There are a couple of reasons that this approach can be considered flawed. The first is this kind of approach can be construed as going against the agile principle, "Our highest priority is to satisfy the customer through early and continuous delivery of valuable software." By working several features at the same time over several sprints, the team runs the risk of not delivering value at the end of each sprint. A customer may not be particularly thrilled being at sprint review after sprint review without seeing a completed feature.
The second potential flaw is the lack of flexibility to release early with only a partial set of planned functionality completed. For example, if a planned release has 5 new features, it's entirely possible for the business to release the product with only 3 of these completed if it can be determined that the product in its current state achieves "product/market fit." In other words, the cost of completing the remaining 2 features is greater than the perceived value of the product if these 2 were completed. If the product owner elects to do all 5 features in parallel, then the opportunity to release early, and begin generating revenue sooner, is lost.

Not Meeting the Sprint Goal

The Scrum Guide states that if the Sprint Goal becomes "obsolete", then the product owner may cancel the sprint. Since this implies a sudden, massive shift away from the perceived business value of the work in the sprint, this will be a very rare occurrence.
It's entirely possible for a development team to not meet the Sprint Goal but this doesn't mean the team has failed or that the sprint should be cancelled. What this most likely means is an unknown factor has made itself apparent during the sprint causing a slow-down of progress or a change in direction regarding design or technology. Not meeting the Sprint Goal is something that happens to all Scrum Teams and shouldn't be taken as a personal team failure but rather as a call to understand the root causes and correct them. Usually missing a Sprint Goal is due to an insufficient understanding of the work pulled into the sprint or, with less experienced Scrum Teams, over-committing and taking on more work than the team can handle.


Select a Sprint Goal that focuses on the beneficiaries of the sprint using the work as a guide. As a team, try to develop a metaphor to describe what the objective of the sprint is. Avoid the temptation to develop a Sprint Goal that reflects the work, i.e. product, over the beneficiaries.

With shorter sprints the Sprint Goal may not have enough impact on the team. The team should spend the time necessary to develop a Sprint Goal that adds meaning to the sprint even if the sprint is one week long. All sprints, regardless of length, should add value to the customer, end user, or business and the work in the sprint is a means toward achieving this value.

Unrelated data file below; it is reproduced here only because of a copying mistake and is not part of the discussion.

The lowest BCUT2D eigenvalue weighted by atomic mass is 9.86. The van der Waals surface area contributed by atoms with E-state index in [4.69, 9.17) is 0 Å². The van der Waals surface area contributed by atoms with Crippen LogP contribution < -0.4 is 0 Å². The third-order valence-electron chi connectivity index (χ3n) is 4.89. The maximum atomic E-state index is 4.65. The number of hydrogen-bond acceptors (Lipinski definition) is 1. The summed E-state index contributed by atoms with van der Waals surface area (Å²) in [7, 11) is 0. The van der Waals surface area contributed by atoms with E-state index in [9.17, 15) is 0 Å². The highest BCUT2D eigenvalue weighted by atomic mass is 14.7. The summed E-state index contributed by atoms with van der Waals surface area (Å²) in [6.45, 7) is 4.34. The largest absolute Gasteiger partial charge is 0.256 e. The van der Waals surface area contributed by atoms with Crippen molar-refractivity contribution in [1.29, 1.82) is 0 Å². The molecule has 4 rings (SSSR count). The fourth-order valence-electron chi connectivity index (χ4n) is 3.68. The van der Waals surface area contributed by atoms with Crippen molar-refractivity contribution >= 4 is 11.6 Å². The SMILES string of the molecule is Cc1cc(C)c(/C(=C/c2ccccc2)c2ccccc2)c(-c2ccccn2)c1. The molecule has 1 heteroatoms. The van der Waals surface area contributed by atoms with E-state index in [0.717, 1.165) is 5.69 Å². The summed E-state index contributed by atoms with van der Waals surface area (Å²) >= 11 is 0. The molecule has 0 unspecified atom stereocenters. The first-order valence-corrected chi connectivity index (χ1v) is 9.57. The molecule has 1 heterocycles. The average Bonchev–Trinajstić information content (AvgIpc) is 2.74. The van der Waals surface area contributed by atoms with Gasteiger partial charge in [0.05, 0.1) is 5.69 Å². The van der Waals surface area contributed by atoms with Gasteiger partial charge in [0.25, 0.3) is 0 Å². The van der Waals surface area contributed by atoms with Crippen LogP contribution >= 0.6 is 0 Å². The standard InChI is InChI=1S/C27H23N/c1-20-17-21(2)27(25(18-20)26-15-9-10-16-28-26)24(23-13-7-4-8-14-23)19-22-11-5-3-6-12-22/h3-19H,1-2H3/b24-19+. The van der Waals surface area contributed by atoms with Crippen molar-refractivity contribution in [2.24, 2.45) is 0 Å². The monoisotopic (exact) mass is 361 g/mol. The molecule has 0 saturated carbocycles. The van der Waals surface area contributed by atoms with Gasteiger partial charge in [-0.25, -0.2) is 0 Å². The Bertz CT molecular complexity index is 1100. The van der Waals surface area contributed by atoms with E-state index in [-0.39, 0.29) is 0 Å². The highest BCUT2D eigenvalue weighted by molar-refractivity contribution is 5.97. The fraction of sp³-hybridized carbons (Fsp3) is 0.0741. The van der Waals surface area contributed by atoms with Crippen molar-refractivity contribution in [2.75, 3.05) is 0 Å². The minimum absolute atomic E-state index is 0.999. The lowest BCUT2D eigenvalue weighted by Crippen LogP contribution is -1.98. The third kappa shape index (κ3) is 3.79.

Try and keep a tight focus on the sprint and Sprint Goal. Working one feature at a time can get value to the customer quicker than working several features at once. It is better to have one feature "done" than to have several features "in progress" at the end of the sprint.

Do not get overly anxious if the Sprint Goal will be or is missed and don't be tempted to abort the sprint because of it. Use the sprint retrospective to analyse the root causes and make the appropriate corrections for the next sprint.

Friday, April 12, 2013

Agile Project Manger or Scrum Master?

I find that there's a tremendous amount of prejudice against certain words in the Scrum community and "manager" is near the top. A business can and will give their roles any title they feel is appropriate. I would bet the farm that in some companies, the Scrum Master role is more aligned to a Project Manager of old and that Agile Project Manager role is more aligned to the Scrum Guide’s definition of the Scrum Master. So far no help, right?

Most businesses that are or will be transitioning to Scrum will have an Agile champion on board to guide the transition. I was this person at my previous company and after some time the role of Scrum Master was identified and added to HR’s list. However, before that happened, the person in the Scrum Team coaching and helping the developers and product owner was known as “Scrum Master”. This happened due to training and coaching the software and product management departments received during the transition to Scrum. The internal view was that the servant-leader of a development team was called “Scrum Master”. The external view of the role as projected by the HR department, possibly following 10 – 20 years of tradition, might have still have the role listed as “Project Manager” but now with the added term “Agile” plopped in front. This shouldn’t be too much of a surprise as the adoption of Scrum starts within the software department and will only spread once the successes due to the application of Scrum are recognised. As the Agile champion, my focus was on the software department and not HR, (in the beginning). After a couple months and Scrum had an obvious foothold in the company, efforts to re-align HR roles and role descriptions (Scrum Master, Development Team Member, Product Owner) began.